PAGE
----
One Month Since the Earthquake in Chile

Photographs courtesy of Francisco Henriquez.

We have received news on the situation in Chile from our volunteer, David Gomez, member of CDA (Coalición por los Derechos Animales).

David and other volunteers executed an animal rescue campaign focused on Dichato, near Concepción in the district of Tomé. This has been one of the worst hit areas where tsunamis killed as yet an unknown number of people. After the earthquake struck on February 27, authorities advised no tsunami danger, a mistake that proved fatal. Some people were drowned in their cars, so awfully close to escape. Many animals were abandoned by their families and died chained or trapped in houses. Other dogs and cats survived their families and now form part of the estimated 2.5 million stray population in Chile.

David Gomez and his team have managed to alleviate much of the suffering of these animals, but they sorely lack manpower and resources.

Roberto Orrego is in the final stages of acquiring his veterinary degree. His family’s home was destroyed in the tsunami and they have not been able to find as much as one wooden plank the color of their former house. Roberto has been working tirelessly day after day, night after night, treating animals whose bones were broken by falling and floating debris, treating pre-existing conditions such as mange and tumors, controlling a possible distemper outbreak, and coordinating additional volunteer veterinarians from the University of Concepción. In these few days since the Dichato campaign began, he has gained more experience than most vets would obtain in years.

It is almost a month since the disaster struck, and already Chile has fallen from international public view. Without adequate support, rescue efforts are too slow to avoid the situation worsening. The slower the rescue effort, the more difficult it becomes – starving, desperate animals quickly become fearful of humans, form packs and turn feral. This is already happening. Fear turns to aggression and they become almost impossible to capture. Feral dogs (and cats) will inevitably supplement scavenging with hunting wildlife, they will inevitably breed, and malnourishment increases their susceptibility to diseases such as distemper. The window of opportunity to avoid this process is very small.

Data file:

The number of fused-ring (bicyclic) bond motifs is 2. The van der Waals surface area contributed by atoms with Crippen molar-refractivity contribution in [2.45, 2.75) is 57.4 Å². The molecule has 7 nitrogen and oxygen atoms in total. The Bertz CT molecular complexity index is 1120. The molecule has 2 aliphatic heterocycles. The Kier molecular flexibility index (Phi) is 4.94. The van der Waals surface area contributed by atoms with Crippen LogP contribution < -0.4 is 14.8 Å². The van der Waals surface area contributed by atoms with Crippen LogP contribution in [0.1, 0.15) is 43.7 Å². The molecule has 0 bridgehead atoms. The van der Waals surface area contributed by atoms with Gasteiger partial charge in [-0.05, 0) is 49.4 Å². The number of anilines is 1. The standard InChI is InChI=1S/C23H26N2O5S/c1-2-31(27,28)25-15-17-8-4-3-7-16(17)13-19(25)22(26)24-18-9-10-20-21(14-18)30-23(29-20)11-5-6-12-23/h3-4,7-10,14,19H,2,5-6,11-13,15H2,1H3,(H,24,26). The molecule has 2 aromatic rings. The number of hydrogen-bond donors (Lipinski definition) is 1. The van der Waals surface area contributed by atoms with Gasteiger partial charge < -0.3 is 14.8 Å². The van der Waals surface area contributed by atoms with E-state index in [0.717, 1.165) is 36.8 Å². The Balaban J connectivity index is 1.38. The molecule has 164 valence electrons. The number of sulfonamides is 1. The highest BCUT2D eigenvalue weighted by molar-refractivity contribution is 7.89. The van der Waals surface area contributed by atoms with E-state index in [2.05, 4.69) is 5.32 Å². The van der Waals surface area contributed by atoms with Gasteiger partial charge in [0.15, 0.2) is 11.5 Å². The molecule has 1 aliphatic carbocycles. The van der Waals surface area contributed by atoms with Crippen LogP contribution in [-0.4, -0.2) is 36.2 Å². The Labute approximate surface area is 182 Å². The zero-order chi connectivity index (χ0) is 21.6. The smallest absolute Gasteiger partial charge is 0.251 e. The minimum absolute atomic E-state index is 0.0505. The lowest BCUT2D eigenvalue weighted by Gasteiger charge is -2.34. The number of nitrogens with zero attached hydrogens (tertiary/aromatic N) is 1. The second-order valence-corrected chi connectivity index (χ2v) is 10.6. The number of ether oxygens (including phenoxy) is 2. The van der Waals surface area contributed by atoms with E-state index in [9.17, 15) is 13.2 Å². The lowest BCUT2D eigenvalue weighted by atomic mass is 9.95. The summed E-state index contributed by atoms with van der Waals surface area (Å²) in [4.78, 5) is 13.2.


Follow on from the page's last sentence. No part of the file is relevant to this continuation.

Most food retail outlets were destroyed in the tsunamis, leaving little to no food supply in Dichato and a heavy dependence on donations. Many families, themselves starving, share what they have with their pets. Strays have been seen scavenging rotting meat from the rubble of butcheries.

It seems the key problem is food distribution. Politics and bureaucracy, lack of management and ego, the inevitable human foibles, have left promises unfulfilled and caused severe delays in transportation of food.

Donations are currently in storage in the Army’s campsite, the safest place in light of theft that has occurred. When a military patrol asked why one dog, after doing his rounds in search of food, would always return to the same pile of rubble, neighbors explained that rubble used to be his home. Faithfully, he was waiting for his family to return but their whereabouts are as yet unknown. A volunteer firefighter rescued the dog, who now lives with her in Tomé.

Thank you to Paulo Herrera, employee of the local municipality in Dichato, for assisting with resources. Thank you to the residents of Dichato, Army and Navy soldiers, policemen and volunteers from NGO’s such as Sea Shepherd Conservation Society, who all offered assistance to the animal rescue effort.

As systems are set in place and the situation stabilizes, one of the greatest challenges will be making the campaign sustainable. It will be months if not years before this situation is resolved, and then only through an international collaborative effort. It is people such as David Gomez and Roberto Orrego who inspire others with their extraordinary levels of selflessness, stamina and commitment, but they cannot do it alone.

The most urgent need currently is veterinary supplies and experienced volunteers. What you see in the photos, I am told, cannot adequately describe the situation, the smell of death, the atmosphere of despair and desperation.

Please, if anyone can assist with funds to bring 21st Paradigm to the disaster zone to document the situation for Lost Dogs, to deliver veterinary supplies (donated by Bend Veterinary Clinic), and provide hands-on help, please contact Vanessa Schulz at Or DONATE directly via Paypal at


1 Response to “One Month Since the Earthquake in Chile”

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